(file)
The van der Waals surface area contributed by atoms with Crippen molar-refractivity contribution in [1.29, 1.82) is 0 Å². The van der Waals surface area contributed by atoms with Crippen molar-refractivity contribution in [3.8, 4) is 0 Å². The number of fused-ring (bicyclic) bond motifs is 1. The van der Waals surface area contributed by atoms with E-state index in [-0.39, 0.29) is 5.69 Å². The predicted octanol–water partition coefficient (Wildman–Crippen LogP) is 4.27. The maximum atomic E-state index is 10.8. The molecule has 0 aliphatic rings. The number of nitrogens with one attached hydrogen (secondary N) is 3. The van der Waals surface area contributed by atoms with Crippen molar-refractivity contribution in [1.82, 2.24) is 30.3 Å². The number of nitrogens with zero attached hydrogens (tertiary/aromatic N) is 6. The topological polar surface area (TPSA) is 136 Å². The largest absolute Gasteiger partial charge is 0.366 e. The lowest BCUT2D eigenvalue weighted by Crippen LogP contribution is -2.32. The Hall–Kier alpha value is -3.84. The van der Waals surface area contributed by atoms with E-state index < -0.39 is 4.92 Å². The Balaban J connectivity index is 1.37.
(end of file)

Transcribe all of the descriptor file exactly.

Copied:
The van der Waals surface area contributed by atoms with Crippen molar-refractivity contribution in [1.29, 1.82) is 0 Å². The van der Waals surface area contributed by atoms with Crippen molar-refractivity contribution in [3.8, 4) is 0 Å². The number of fused-ring (bicyclic) bond motifs is 1. The van der Waals surface area contributed by atoms with E-state index in [-0.39, 0.29) is 5.69 Å². The predicted octanol–water partition coefficient (Wildman–Crippen LogP) is 4.27. The maximum atomic E-state index is 10.8. The molecule has 0 aliphatic rings. The number of nitrogens with one attached hydrogen (secondary N) is 3. The van der Waals surface area contributed by atoms with Crippen molar-refractivity contribution in [1.82, 2.24) is 30.3 Å². The number of nitrogens with zero attached hydrogens (tertiary/aromatic N) is 6. The topological polar surface area (TPSA) is 136 Å². The largest absolute Gasteiger partial charge is 0.366 e. The lowest BCUT2D eigenvalue weighted by Crippen LogP contribution is -2.32. The Hall–Kier alpha value is -3.84. The van der Waals surface area contributed by atoms with E-state index < -0.39 is 4.92 Å². The Balaban J connectivity index is 1.37.